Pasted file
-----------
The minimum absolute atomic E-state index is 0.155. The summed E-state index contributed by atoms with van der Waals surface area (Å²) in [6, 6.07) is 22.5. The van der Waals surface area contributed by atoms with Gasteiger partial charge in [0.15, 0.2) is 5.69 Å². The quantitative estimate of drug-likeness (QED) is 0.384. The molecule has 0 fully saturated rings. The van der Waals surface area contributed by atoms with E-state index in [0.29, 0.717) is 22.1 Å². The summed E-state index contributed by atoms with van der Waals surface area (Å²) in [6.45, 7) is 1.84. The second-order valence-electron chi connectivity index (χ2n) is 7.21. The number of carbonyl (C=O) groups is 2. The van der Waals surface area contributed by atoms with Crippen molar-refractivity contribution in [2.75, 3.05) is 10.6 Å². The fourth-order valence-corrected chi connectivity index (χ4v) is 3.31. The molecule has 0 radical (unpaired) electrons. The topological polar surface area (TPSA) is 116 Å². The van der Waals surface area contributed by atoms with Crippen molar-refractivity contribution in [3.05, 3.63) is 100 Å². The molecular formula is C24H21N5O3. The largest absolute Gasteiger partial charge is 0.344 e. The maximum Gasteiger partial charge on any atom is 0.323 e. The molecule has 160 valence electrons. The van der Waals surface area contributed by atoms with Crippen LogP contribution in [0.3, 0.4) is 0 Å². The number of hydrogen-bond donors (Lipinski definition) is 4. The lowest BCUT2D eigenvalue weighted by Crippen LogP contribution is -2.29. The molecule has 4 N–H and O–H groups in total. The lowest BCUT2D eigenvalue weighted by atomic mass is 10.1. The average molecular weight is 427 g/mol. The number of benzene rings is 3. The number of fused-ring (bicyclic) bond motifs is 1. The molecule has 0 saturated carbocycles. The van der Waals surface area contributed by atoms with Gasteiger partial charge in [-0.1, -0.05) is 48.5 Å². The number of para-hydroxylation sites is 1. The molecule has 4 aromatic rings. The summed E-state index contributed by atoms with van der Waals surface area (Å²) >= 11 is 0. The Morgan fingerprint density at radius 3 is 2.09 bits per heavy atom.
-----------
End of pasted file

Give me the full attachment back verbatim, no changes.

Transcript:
The minimum absolute atomic E-state index is 0.155. The summed E-state index contributed by atoms with van der Waals surface area (Å²) in [6, 6.07) is 22.5. The van der Waals surface area contributed by atoms with Gasteiger partial charge in [0.15, 0.2) is 5.69 Å². The quantitative estimate of drug-likeness (QED) is 0.384. The molecule has 0 fully saturated rings. The van der Waals surface area contributed by atoms with E-state index in [0.29, 0.717) is 22.1 Å². The summed E-state index contributed by atoms with van der Waals surface area (Å²) in [6.45, 7) is 1.84. The second-order valence-electron chi connectivity index (χ2n) is 7.21. The number of carbonyl (C=O) groups is 2. The van der Waals surface area contributed by atoms with Crippen molar-refractivity contribution in [2.75, 3.05) is 10.6 Å². The fourth-order valence-corrected chi connectivity index (χ4v) is 3.31. The molecule has 0 radical (unpaired) electrons. The topological polar surface area (TPSA) is 116 Å². The van der Waals surface area contributed by atoms with Crippen molar-refractivity contribution in [3.05, 3.63) is 100 Å². The molecular formula is C24H21N5O3. The largest absolute Gasteiger partial charge is 0.344 e. The maximum Gasteiger partial charge on any atom is 0.323 e. The molecule has 160 valence electrons. The van der Waals surface area contributed by atoms with Crippen LogP contribution in [0.3, 0.4) is 0 Å². The number of hydrogen-bond donors (Lipinski definition) is 4. The lowest BCUT2D eigenvalue weighted by Crippen LogP contribution is -2.29. The molecule has 4 N–H and O–H groups in total. The lowest BCUT2D eigenvalue weighted by atomic mass is 10.1. The average molecular weight is 427 g/mol. The number of benzene rings is 3. The number of fused-ring (bicyclic) bond motifs is 1. The molecule has 0 saturated carbocycles. The van der Waals surface area contributed by atoms with Gasteiger partial charge in [-0.1, -0.05) is 48.5 Å². The number of para-hydroxylation sites is 1. The molecule has 4 aromatic rings. The summed E-state index contributed by atoms with van der Waals surface area (Å²) >= 11 is 0. The Morgan fingerprint density at radius 3 is 2.09 bits per heavy atom.